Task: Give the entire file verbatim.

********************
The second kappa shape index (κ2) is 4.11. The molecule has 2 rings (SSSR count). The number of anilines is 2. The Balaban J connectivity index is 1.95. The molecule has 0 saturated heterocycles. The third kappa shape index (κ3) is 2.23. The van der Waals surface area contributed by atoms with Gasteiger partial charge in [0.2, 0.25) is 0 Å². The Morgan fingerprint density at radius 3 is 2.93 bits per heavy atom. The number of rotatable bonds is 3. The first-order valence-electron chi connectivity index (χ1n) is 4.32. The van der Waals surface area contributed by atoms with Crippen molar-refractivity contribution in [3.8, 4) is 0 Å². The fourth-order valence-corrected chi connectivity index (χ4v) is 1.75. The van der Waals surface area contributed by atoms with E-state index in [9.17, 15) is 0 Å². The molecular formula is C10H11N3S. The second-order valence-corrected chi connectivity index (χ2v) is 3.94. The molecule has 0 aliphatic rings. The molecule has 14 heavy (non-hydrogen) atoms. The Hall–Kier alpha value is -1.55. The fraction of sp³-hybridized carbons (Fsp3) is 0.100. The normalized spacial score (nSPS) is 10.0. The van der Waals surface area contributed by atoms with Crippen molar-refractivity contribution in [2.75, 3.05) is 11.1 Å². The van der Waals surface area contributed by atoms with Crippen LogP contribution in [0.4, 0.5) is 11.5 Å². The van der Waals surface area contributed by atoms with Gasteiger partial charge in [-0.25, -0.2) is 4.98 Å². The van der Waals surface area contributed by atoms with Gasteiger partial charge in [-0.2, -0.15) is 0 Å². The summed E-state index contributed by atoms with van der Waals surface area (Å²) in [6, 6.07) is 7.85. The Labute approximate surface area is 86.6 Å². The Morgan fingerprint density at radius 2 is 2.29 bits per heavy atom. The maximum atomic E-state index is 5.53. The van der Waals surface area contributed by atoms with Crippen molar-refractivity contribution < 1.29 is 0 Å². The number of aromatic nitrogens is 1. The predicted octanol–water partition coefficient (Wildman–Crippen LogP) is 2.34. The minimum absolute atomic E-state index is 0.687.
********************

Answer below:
The second kappa shape index (κ2) is 4.11. The molecule has 2 rings (SSSR count). The number of anilines is 2. The Balaban J connectivity index is 1.95. The molecule has 0 saturated heterocycles. The third kappa shape index (κ3) is 2.23. The van der Waals surface area contributed by atoms with Gasteiger partial charge in [0.2, 0.25) is 0 Å². The Morgan fingerprint density at radius 3 is 2.93 bits per heavy atom. The number of rotatable bonds is 3. The first-order valence-electron chi connectivity index (χ1n) is 4.32. The van der Waals surface area contributed by atoms with Crippen molar-refractivity contribution in [3.8, 4) is 0 Å². The fourth-order valence-corrected chi connectivity index (χ4v) is 1.75. The van der Waals surface area contributed by atoms with E-state index in [9.17, 15) is 0 Å². The molecular formula is C10H11N3S. The second-order valence-corrected chi connectivity index (χ2v) is 3.94. The molecule has 0 aliphatic rings. The molecule has 14 heavy (non-hydrogen) atoms. The Hall–Kier alpha value is -1.55. The fraction of sp³-hybridized carbons (Fsp3) is 0.100. The normalized spacial score (nSPS) is 10.0. The van der Waals surface area contributed by atoms with Crippen molar-refractivity contribution in [2.75, 3.05) is 11.1 Å². The van der Waals surface area contributed by atoms with Crippen LogP contribution in [0.4, 0.5) is 11.5 Å². The van der Waals surface area contributed by atoms with Gasteiger partial charge in [-0.25, -0.2) is 4.98 Å². The van der Waals surface area contributed by atoms with Gasteiger partial charge in [-0.2, -0.15) is 0 Å². The summed E-state index contributed by atoms with van der Waals surface area (Å²) in [6, 6.07) is 7.85. The Labute approximate surface area is 86.6 Å². The Morgan fingerprint density at radius 2 is 2.29 bits per heavy atom. The maximum atomic E-state index is 5.53. The van der Waals surface area contributed by atoms with Crippen molar-refractivity contribution < 1.29 is 0 Å². The number of aromatic nitrogens is 1. The predicted octanol–water partition coefficient (Wildman–Crippen LogP) is 2.34. The minimum absolute atomic E-state index is 0.687.